Monday, September 10, 2012

A Fresh Take on Crime Fiction’s Stars

(Editor’s note: As I’ve reported before, I am among the contributors to an encyclopedic work titled 100 American Crime Writers, which appeared last month in the UK and this month in the States, courtesy of publisher Palgrave Macmillan. My editor on that project was British scholar Steven Powell, who also wrote Conversations with James Ellroy, released earlier this year. In the following essay, Powell recalls the process of assembling 100 American Crime Writers and several of the difficulties he faced in completing that 392-page volume.)

I began working on 100 American Crime Writers as a contributor. Chris Routledge, the editor of the book at the time, asked me to write three biographical entries: James Ellroy, James M. Cain, and Mickey Spillane. I considered this to be an exciting and daunting task in itself, between uncovering new biographical details through researching and re-reading each man’s considerable collection. Despite this, when Chris asked me to take over as editor so that he could focus on other projects, I didn’t hesitate to say “yes.” As although it required researching and writing many more entries, communicating with 14 contributors, and dealing with the details of proofreading, bibliographies, editing proofs, and what-not, I was enthusiastic about the great wealth of interesting and engaging material and the opportunity to ensure it reached a broad audience.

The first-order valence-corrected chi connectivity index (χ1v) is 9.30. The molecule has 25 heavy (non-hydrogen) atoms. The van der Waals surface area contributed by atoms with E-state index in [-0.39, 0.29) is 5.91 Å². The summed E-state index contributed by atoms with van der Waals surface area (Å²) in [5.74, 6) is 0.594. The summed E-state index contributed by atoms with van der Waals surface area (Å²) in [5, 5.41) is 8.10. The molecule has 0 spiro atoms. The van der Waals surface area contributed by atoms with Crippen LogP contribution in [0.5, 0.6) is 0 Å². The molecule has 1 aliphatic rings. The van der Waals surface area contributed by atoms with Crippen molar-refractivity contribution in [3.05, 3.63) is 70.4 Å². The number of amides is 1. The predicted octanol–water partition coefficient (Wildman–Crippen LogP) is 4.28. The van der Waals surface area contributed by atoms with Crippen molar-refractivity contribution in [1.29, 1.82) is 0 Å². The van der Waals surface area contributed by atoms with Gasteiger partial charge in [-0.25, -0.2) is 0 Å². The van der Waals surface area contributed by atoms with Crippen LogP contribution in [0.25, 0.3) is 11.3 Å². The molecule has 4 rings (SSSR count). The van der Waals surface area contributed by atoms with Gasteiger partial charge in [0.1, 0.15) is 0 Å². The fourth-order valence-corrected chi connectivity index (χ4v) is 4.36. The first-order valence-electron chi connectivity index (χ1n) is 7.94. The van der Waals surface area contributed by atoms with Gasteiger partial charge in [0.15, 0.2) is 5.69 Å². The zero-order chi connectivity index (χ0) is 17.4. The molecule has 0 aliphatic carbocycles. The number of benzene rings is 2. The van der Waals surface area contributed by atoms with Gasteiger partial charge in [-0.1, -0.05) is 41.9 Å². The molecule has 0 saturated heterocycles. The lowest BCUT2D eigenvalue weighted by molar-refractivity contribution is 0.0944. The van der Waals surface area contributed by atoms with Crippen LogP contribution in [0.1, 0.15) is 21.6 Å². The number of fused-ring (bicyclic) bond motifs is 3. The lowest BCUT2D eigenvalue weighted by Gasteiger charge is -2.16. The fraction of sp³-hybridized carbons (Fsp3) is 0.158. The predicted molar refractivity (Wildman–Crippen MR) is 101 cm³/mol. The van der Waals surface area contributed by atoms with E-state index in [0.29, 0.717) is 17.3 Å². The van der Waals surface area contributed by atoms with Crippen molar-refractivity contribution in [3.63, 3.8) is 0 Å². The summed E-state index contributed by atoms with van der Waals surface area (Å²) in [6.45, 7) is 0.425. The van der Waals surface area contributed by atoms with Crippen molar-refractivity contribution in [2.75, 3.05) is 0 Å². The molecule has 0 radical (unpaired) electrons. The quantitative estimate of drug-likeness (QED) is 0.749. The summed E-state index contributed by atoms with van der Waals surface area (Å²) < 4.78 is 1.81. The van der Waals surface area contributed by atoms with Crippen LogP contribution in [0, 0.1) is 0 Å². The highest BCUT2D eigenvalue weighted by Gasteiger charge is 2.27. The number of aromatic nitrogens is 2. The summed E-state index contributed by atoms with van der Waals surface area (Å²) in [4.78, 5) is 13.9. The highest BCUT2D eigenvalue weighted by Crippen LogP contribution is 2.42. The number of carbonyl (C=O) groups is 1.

100 American Crime Writers is published as part of Palgrave Macmillan’s Crime Files Series, which features some of the best contemporary scholarship on crime fiction. Previous volumes in the series include Lee Horsley’s The Noir Thriller and Death in a Cold Climate: A Guide to Scandinavian Crime Fiction, by Barry Forshaw. The purpose of 100 American Crime Writers was to provide short critical biographies of (you guessed it) 100 of the greatest and most influential crime writers in American literary history.

The project was full of challenges. I had long been an admirer of anthologies such as William L. DeAndrea’s Encyclopedia Mysteriosa (1994) and the Encyclopedia of Mystery and Detection (1976), by Chris Steinbrunner and Otto Penzler. These books were mammoth reads, and it was difficult to imagine what they would be like to write and edit. Fortunately, I was blessed with a great set of contributors, some of whom I inherited off Chris and others I recruited myself. A few of the names will be familiar from the blogosphere: there is J. Kingston Pierce from The Rap Sheet, for instance, plus Juri Nummelin of Pulpetti and Chris himself, who wrote more entries than any other contributor.

One of the first tasks was to revise the list of authors to be included. Deciding which names would stay in 100 American and who to take off was always going to be a difficult task. There are some authors which no anthology of this kind can do without: Raymond Chandler, Dashiell Hammett, Elmore Leonard, etc. But I decided to add some relatively new names in the field, such as Megan Abbott, and take off John Grisham and Scott Turow, who--good as they are--just did not fit as neatly into any crime genre. However, some authors such as William Faulkner and Truman Capote, who would not traditionally be considered crime writers, are included for their influence on the genre through such works as Sanctuary (1931) and In Cold Blood (1966).